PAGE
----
Information systems in the logistics sector
Information systems (IS) reach into many business sectors and play an important role in the development of business and societal solutions. The management of information is crucial for many companies and is considered as one of the most important factors for success in a competitive market (Loebbecke & Powell, 1998). The logistics sector also profits from the use of IS and research on IS in logistics has been conducted since the 1990s. Initial research focused on exploring the potential of IS in management and the impact on organisational structures (Lewis & Talalayevsky, 1997; Bowersox & Daugherty, 1995).
The research on organisational structures describes that information technology influences the strategy and the competencies concerning the competitive advantages of logistics companies (Bowersox & Daugherty, 1995). Lewis and Talalayevsky (1997) explain that the use of IS in logistics goes beyond providing status information of the flow of goods (Rayport & Sviokla, 1995). The flow of information should therefore be handled separately from the flow of goods (Lewis and Talalayevsky, 1997). In this thesis, logistics is viewed as a part of supply chain management according to the Council of Supply Chain Management Professionals (CSCMP). The CSCMP defines Logistics as: “the part of Supply Chain Management that plans, implements, and controls the efficient, effective forward and reverse flow and storage of goods, services and related information between the point of origin and the point of consumption in order to meet customers’ requirements.” (“SCM Definitions and Glossary of Terms”, 2017) Supply chain management involves the flow of three key resources, which are the flows of information, goods and finances (Chen, Drezner, Ryan & Simchi-Levi, 2000; Kulp, Lee & Ofek, 2004; Mentzer, DeWitt, Keebler, Min, Nix, Smith & Zacharia, 2001). The flows of goods and information are especially important for the logistics process (Klein & Rai, 2009). The financial flow could be a worthwhile research topic in combination with the Blockchain technology as well, however this thesis is not concerned with the cryptocurrency aspect of the Blockchain technology. Therefore, the following sections describe these two concepts.
Flow of goods
The very basic activity of the logistics process is the re-allocation of physical goods (Glöckner, Ludwig & Franczyk, 2017). To further specify, logistics provides goods to customers at the right time and in the right quantity (Prajogo & Olhager, 2012). The number of shipping and receiving locations determines the complexity of this process (Simchi-Levi, Kamisnsky, Simchi-Levi, 2008). With increasing complexity, the management of the flow of goods gets more difficult (Prajogo & Olhager, 2012). Information systems help to manage the flow of goods (Lewis and Talalayevsky, 1997) Lewis and Talalayevsky (1997) explain that logistics is driven by an increased product proliferation, increasingly demanding customers, just-in-time manufacturing and a globalized marketplace. This is reflected for example by custom-made products, with next day delivery (Lewis & Talalayevsky, 1997). The successful flow of physical goods depends on the flow of information, which means that shipping information should be transmitted before the goods arrive (Sheombar, 1992; Hou, Chaudhry, Chen & Hu, 2017). This example illustrates the synergy between the information flow and the flow of physical goods.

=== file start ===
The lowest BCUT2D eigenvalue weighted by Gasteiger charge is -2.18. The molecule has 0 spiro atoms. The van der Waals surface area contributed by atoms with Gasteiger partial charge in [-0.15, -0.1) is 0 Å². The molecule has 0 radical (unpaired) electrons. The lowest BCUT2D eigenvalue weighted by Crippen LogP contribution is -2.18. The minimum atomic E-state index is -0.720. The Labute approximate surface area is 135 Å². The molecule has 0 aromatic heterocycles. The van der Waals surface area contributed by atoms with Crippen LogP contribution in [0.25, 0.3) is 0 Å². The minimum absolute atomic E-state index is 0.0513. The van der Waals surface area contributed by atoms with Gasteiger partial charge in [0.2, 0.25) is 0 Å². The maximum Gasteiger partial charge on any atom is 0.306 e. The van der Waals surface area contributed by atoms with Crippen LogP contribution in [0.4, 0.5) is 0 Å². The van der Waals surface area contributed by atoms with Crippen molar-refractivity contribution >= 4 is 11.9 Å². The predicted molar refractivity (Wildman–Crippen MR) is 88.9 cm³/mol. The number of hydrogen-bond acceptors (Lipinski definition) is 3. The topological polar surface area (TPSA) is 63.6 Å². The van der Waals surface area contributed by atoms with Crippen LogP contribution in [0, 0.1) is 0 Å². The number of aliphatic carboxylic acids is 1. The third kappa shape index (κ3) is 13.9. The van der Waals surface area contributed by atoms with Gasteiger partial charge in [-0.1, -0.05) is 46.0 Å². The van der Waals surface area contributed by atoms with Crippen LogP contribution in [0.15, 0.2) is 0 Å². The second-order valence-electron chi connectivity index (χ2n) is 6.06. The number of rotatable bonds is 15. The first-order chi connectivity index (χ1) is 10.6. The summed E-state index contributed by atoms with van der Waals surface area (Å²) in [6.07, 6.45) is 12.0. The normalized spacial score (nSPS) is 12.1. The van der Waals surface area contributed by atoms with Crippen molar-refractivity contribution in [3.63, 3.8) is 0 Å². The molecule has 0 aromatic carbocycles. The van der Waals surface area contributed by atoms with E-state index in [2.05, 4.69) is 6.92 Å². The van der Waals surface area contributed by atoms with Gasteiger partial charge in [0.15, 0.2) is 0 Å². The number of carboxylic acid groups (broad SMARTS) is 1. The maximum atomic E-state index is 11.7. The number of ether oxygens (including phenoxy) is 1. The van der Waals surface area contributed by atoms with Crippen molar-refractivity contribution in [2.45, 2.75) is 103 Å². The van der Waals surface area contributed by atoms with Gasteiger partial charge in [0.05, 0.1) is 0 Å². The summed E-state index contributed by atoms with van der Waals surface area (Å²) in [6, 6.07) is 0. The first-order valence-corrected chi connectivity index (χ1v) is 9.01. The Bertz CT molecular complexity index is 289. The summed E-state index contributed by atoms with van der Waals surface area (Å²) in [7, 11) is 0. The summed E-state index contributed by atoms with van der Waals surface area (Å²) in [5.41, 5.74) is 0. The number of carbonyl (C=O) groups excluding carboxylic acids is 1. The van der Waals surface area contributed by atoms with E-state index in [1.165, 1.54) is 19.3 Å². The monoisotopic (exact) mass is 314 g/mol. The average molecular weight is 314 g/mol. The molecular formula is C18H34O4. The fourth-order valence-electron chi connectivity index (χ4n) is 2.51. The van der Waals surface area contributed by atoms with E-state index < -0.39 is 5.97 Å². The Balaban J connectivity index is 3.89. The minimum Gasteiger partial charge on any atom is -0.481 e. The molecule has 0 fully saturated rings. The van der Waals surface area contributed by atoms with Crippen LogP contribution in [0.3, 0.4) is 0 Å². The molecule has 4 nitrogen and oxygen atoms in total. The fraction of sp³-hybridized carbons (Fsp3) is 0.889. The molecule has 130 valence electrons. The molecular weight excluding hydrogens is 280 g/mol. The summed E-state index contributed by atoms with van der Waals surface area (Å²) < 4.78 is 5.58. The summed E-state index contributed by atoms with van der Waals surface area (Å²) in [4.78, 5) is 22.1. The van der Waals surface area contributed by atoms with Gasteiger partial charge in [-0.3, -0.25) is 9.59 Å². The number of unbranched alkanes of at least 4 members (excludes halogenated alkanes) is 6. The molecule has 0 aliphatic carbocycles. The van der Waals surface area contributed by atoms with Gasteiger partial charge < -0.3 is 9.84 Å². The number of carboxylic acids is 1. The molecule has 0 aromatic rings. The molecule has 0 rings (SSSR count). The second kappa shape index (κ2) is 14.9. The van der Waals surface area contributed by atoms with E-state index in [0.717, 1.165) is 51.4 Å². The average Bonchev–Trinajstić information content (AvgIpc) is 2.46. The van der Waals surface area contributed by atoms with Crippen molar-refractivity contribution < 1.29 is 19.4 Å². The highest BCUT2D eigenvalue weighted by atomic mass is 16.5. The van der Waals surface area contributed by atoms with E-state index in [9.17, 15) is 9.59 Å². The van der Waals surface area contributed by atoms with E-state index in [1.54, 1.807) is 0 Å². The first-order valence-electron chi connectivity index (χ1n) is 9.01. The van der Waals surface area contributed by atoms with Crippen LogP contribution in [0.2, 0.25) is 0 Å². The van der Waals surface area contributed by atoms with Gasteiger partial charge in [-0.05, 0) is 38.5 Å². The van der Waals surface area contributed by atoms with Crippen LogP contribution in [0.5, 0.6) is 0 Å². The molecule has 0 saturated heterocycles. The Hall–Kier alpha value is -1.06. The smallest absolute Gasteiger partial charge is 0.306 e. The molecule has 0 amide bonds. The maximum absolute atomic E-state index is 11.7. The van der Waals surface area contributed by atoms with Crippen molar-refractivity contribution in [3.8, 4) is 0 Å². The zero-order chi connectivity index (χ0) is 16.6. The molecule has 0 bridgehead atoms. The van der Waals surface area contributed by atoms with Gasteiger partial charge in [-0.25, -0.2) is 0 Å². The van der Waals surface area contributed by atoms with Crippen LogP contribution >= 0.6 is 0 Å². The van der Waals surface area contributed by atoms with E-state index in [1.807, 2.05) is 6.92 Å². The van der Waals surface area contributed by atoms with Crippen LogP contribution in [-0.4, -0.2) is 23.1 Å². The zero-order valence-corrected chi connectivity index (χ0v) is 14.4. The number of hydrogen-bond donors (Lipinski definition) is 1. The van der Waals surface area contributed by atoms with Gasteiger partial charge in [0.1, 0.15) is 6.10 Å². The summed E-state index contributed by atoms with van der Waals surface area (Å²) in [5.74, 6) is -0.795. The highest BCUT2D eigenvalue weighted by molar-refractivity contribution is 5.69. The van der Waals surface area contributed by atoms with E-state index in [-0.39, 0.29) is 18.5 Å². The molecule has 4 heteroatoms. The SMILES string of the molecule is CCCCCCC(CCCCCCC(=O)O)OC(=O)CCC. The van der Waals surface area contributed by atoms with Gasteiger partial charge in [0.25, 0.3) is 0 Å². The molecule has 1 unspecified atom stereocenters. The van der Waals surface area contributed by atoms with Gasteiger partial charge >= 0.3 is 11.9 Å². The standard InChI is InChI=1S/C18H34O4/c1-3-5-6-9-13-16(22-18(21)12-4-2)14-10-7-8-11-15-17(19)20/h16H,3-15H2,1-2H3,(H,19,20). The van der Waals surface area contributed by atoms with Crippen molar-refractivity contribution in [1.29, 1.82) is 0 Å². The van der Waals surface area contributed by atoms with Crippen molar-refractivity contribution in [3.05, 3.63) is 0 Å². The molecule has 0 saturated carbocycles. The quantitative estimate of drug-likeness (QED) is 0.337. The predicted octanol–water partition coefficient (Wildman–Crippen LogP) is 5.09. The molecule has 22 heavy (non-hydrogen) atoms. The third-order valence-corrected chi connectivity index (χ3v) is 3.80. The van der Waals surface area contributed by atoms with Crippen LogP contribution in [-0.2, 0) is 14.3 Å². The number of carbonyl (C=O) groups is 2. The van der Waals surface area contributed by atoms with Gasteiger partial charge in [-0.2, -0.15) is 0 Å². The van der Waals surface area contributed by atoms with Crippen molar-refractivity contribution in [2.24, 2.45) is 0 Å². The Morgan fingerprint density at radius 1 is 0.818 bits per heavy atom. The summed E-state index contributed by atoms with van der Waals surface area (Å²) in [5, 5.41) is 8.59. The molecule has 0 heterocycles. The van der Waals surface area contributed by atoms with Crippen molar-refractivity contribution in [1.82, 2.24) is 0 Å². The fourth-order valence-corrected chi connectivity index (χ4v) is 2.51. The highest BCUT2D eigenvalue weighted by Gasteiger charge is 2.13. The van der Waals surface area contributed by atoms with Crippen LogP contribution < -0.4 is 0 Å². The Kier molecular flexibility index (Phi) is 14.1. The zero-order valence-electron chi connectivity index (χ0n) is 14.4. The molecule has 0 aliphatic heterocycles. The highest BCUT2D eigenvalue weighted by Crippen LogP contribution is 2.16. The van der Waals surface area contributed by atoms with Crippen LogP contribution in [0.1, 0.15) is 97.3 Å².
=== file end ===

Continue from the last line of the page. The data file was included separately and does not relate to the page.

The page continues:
Flow of information
The management of the flow of information is equally important to the management of the flow of physical goods to add value to the logistics process (Rai, Pavlou, Im & Du, 2012; Korpela et al., 2017; Lewis & Talalayevsky, 1997). The role of information systems in logistics is to convert data into information to support managers in their decision-making process (Introna, 1991; Gomez, Grand, & Gatziu Grivas, 2015).
The competitive advantage that the use of information systems brings is recognised by Closs, Goldsby and Clinton (1997). A disruption in the flow of information leads to a disruption of the process and ultimately to a disruption in the flow of goods (Heilig, Schwarze & Voss, 2017). The logistics process involves multiple parties, and therefore information is exchanged not only within a single organisation but also across multiple organisations. Seidmann and Sundararajan (1997) suggest sharing strategic information with partners to improve forecasts about demand and planned production. However, sharing strategical information is not without risk and the partner might increase prices based on this information. Klein and Rai (2009) found out that buyers and suppliers benefit financially and non-financially from the sharing of strategic information flows. They further state that there is a risk of exploiting involved parties, which leads to losses (Klein & Rai, 2009).
1.3 Research questions
2. Theoretical background
2.1 Information systems in the logistics sector .
2.3 Blockchain and logistics – Key concerns
3.1 Research methodology
3.2 Case study
3.3 Block & Log project
3.4 Data collection
3.5 Data analysis
3.6 Research credibility
4.1 Problems of information systems in logistics 30
4.2 Requirements of information systems in logistics
4.3 Concepts of privacy, transparency and trust
4.4 Matureness and understanding of Blockchain technology
4.5 Public and private Blockchain approaches
4.6 Technical implications
4.7 Organisational implication
5.1 The evolution of themes
5.2 Description of themes
5.3 The role of Blockchain in improving the logistics flows – An overview .
6.1 Implications for research
6.2 Methods discussion
6.3 Implications for practice
6.4 Concluding remarks
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The potentials of Blockchain technology in logistics